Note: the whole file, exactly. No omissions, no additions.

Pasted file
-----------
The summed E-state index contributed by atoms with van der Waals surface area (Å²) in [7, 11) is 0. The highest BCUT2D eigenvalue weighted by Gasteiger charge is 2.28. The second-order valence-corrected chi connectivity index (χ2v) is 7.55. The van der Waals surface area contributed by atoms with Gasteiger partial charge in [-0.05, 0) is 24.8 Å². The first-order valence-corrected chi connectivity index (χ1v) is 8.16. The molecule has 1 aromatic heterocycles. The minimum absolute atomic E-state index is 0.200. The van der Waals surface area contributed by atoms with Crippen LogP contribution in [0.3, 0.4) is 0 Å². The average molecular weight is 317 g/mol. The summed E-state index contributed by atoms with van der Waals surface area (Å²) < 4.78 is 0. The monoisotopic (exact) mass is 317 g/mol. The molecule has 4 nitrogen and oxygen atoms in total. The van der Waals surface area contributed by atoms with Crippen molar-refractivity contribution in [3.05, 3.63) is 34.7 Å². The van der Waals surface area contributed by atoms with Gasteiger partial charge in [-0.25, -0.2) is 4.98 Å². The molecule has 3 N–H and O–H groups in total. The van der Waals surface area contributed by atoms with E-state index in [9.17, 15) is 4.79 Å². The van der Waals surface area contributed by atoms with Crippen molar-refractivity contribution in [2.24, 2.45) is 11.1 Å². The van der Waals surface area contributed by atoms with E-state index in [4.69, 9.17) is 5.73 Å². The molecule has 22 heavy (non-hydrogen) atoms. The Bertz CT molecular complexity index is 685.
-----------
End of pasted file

The summed E-state index contributed by atoms with van der Waals surface area (Å²) in [7, 11) is 0. The highest BCUT2D eigenvalue weighted by Gasteiger charge is 2.28. The second-order valence-corrected chi connectivity index (χ2v) is 7.55. The van der Waals surface area contributed by atoms with Gasteiger partial charge in [-0.05, 0) is 24.8 Å². The first-order valence-corrected chi connectivity index (χ1v) is 8.16. The molecule has 1 aromatic heterocycles. The minimum absolute atomic E-state index is 0.200. The van der Waals surface area contributed by atoms with Crippen LogP contribution in [0.3, 0.4) is 0 Å². The average molecular weight is 317 g/mol. The summed E-state index contributed by atoms with van der Waals surface area (Å²) < 4.78 is 0. The monoisotopic (exact) mass is 317 g/mol. The molecule has 4 nitrogen and oxygen atoms in total. The van der Waals surface area contributed by atoms with Crippen molar-refractivity contribution in [3.05, 3.63) is 34.7 Å². The van der Waals surface area contributed by atoms with Gasteiger partial charge in [-0.25, -0.2) is 4.98 Å². The molecule has 3 N–H and O–H groups in total. The van der Waals surface area contributed by atoms with E-state index in [9.17, 15) is 4.79 Å². The van der Waals surface area contributed by atoms with Crippen molar-refractivity contribution in [2.24, 2.45) is 11.1 Å². The van der Waals surface area contributed by atoms with E-state index in [4.69, 9.17) is 5.73 Å². The molecule has 22 heavy (non-hydrogen) atoms. The Bertz CT molecular complexity index is 685.